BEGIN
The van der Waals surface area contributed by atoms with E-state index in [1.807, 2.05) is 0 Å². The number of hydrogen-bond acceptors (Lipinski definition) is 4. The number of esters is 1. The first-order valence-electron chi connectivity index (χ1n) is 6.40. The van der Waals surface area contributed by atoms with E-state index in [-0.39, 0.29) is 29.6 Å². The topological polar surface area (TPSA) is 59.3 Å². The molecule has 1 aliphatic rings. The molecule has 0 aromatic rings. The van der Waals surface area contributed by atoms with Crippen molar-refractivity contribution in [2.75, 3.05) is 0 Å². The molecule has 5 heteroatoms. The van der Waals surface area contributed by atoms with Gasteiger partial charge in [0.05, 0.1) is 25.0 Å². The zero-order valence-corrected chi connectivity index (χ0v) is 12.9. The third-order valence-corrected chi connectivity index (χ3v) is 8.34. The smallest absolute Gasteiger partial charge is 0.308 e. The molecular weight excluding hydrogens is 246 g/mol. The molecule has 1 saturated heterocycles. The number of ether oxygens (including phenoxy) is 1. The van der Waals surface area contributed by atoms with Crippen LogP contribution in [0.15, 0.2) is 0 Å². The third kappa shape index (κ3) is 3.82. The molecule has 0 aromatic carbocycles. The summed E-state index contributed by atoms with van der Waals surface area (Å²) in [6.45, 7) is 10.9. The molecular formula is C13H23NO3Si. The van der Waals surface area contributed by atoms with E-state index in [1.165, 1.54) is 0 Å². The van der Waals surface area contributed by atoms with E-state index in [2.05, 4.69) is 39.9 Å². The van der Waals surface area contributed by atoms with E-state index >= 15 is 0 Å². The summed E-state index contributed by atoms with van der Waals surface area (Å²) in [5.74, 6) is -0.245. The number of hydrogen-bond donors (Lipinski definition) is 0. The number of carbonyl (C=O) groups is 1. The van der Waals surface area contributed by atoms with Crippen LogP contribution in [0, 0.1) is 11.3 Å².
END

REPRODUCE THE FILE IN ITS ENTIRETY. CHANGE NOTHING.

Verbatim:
The van der Waals surface area contributed by atoms with E-state index in [1.807, 2.05) is 0 Å². The number of hydrogen-bond acceptors (Lipinski definition) is 4. The number of esters is 1. The first-order valence-electron chi connectivity index (χ1n) is 6.40. The van der Waals surface area contributed by atoms with E-state index in [-0.39, 0.29) is 29.6 Å². The topological polar surface area (TPSA) is 59.3 Å². The molecule has 1 aliphatic rings. The molecule has 0 aromatic rings. The van der Waals surface area contributed by atoms with Crippen molar-refractivity contribution in [2.75, 3.05) is 0 Å². The molecule has 5 heteroatoms. The van der Waals surface area contributed by atoms with Gasteiger partial charge in [0.05, 0.1) is 25.0 Å². The zero-order valence-corrected chi connectivity index (χ0v) is 12.9. The third-order valence-corrected chi connectivity index (χ3v) is 8.34. The smallest absolute Gasteiger partial charge is 0.308 e. The molecular weight excluding hydrogens is 246 g/mol. The molecule has 1 saturated heterocycles. The number of ether oxygens (including phenoxy) is 1. The van der Waals surface area contributed by atoms with Crippen LogP contribution in [0.15, 0.2) is 0 Å². The third kappa shape index (κ3) is 3.82. The molecule has 0 aromatic carbocycles. The summed E-state index contributed by atoms with van der Waals surface area (Å²) in [6.45, 7) is 10.9. The molecular formula is C13H23NO3Si. The van der Waals surface area contributed by atoms with E-state index in [1.165, 1.54) is 0 Å². The van der Waals surface area contributed by atoms with E-state index in [2.05, 4.69) is 39.9 Å². The van der Waals surface area contributed by atoms with E-state index >= 15 is 0 Å². The summed E-state index contributed by atoms with van der Waals surface area (Å²) in [5.74, 6) is -0.245. The number of hydrogen-bond donors (Lipinski definition) is 0. The number of carbonyl (C=O) groups is 1. The van der Waals surface area contributed by atoms with Crippen LogP contribution in [0, 0.1) is 11.3 Å².